(c) Get your stories straight. The stories should focus on the recommender’s direct interactions with you, and not be commentary on your third party professional or extracurricular experiences. For each statement he/she makes, request an example, focusing on how you accomplished your task and why it is significant for the organization.
Remember to send each recommender a personalized thank you letter as soon as they have submitted the recommendation, and them posted on your admissions statuses as the decisions start rolling in!
A few weeks ago, I was helping my cousin who is in the 11th grade with her school project. After we were done discussing the project, she and I chatted about school in general, how her life has transitioned from high school to adulthood. She asked me endless questions about college, career choices, hobbies, entrepreneurship, long-term importance of extracurricular activities, etc. She was very eager to learn and I was more than impressed by her thirst for knowledge. During this conversation, she asked me one question that I liked the most and I had to think before answering this one. She said, “What am I not learning in my classroom?” and as I cleared her doubts, I was sure I wanted to turn this into a blog so that I can share my answer with everyone and help them understand what is it that they are missing out on by JUST following their curriculum.
Knowledge in subjects like Math, Science, Business or Technology is vital for any student, but these lessons alone will not help. You need to complement them with your Soft Skills. Soft skills are character traits and interpersonal skills that enable someone to interact effectively and harmoniously with other people. Soft skills characterize one’s relationship with other people. They enable you to work well within groups, solve problems, manage your time and take personal responsibility for your work.
Soft skills are increasingly becoming the hard skills for today’s youth. While your technical skills may get your foot in the door of opportunities, your people skills are what will open most of them. If you are a high school student, these skills will allow you to stay on the top of the class, will give you a confidence boost and enhance your personality, which means better chances of admission to a good college. If you are in college, these skills will enable you to build your profile significantly; they will polish your personality and set you apart from the candidates while applying for your dream job. If you are a working professional, you need these skills to be on top of your work, manage time efficiently, take decisions that will benefit your company, manage your team, maintain a pleasant work culture and stand out in whatever it is that you do.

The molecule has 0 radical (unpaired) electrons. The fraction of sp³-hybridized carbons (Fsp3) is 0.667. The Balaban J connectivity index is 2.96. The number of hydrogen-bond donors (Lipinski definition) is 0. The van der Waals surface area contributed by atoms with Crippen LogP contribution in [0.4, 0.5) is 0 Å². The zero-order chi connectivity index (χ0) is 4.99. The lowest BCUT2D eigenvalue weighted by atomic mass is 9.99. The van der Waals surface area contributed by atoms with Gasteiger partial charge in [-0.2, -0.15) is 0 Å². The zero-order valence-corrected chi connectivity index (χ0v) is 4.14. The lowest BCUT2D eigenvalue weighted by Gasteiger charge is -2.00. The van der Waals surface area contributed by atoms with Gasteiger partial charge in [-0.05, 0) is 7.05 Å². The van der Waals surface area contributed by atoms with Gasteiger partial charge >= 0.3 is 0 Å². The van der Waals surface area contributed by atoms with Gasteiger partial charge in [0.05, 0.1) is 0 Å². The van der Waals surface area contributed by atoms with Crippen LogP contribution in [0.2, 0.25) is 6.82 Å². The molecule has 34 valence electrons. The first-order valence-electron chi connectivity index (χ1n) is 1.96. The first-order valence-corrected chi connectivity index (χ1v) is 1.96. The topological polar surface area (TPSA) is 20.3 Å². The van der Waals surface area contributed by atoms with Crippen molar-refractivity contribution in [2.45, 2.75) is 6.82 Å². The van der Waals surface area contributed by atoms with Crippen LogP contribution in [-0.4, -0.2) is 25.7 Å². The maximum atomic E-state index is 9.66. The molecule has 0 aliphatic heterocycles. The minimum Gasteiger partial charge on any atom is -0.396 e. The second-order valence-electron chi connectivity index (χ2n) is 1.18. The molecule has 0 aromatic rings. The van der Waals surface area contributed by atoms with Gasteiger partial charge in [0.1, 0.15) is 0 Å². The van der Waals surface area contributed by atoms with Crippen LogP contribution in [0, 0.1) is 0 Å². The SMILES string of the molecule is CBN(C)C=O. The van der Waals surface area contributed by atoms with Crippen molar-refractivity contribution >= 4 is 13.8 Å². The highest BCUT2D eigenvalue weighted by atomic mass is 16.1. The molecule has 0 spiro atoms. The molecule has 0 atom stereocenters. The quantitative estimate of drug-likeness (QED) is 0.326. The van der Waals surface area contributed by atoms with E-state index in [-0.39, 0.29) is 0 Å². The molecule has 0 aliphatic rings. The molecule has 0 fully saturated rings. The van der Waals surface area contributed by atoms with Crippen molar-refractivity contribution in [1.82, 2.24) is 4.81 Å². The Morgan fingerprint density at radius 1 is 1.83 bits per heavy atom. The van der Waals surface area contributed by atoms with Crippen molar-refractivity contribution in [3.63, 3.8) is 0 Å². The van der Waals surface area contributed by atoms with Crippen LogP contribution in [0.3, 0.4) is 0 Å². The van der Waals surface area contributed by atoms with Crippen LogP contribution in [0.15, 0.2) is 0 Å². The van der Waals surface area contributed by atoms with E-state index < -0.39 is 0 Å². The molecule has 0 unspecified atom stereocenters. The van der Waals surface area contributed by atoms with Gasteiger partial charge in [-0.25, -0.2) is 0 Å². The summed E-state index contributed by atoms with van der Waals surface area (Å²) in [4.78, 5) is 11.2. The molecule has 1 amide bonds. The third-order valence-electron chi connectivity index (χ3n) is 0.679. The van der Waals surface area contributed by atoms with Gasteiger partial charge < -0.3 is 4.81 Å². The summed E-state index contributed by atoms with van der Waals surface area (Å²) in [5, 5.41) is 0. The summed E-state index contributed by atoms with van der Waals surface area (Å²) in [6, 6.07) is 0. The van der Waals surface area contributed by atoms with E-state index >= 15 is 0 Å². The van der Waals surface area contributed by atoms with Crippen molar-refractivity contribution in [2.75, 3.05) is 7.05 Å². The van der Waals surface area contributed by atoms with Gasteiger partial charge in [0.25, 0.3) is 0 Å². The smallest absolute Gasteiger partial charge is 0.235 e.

So what are Soft Skills? Here are the five most important ones for me:
1. Leadership Skills: Leadership skills are the strengths and abilities in an individual that help them in overseeing processes, guiding initiatives and steering their team members towards achievement of goals. These skills will help you develop confidence, enhance your Communication Skills, build accountability, increase recognition, grow networks, boost your Problem Solving skills and will strengthen your resume. To develop them, few things you could do are: take initiatives, accept responsibilities, be passionate, motivate people, be patient and develop critical thinking.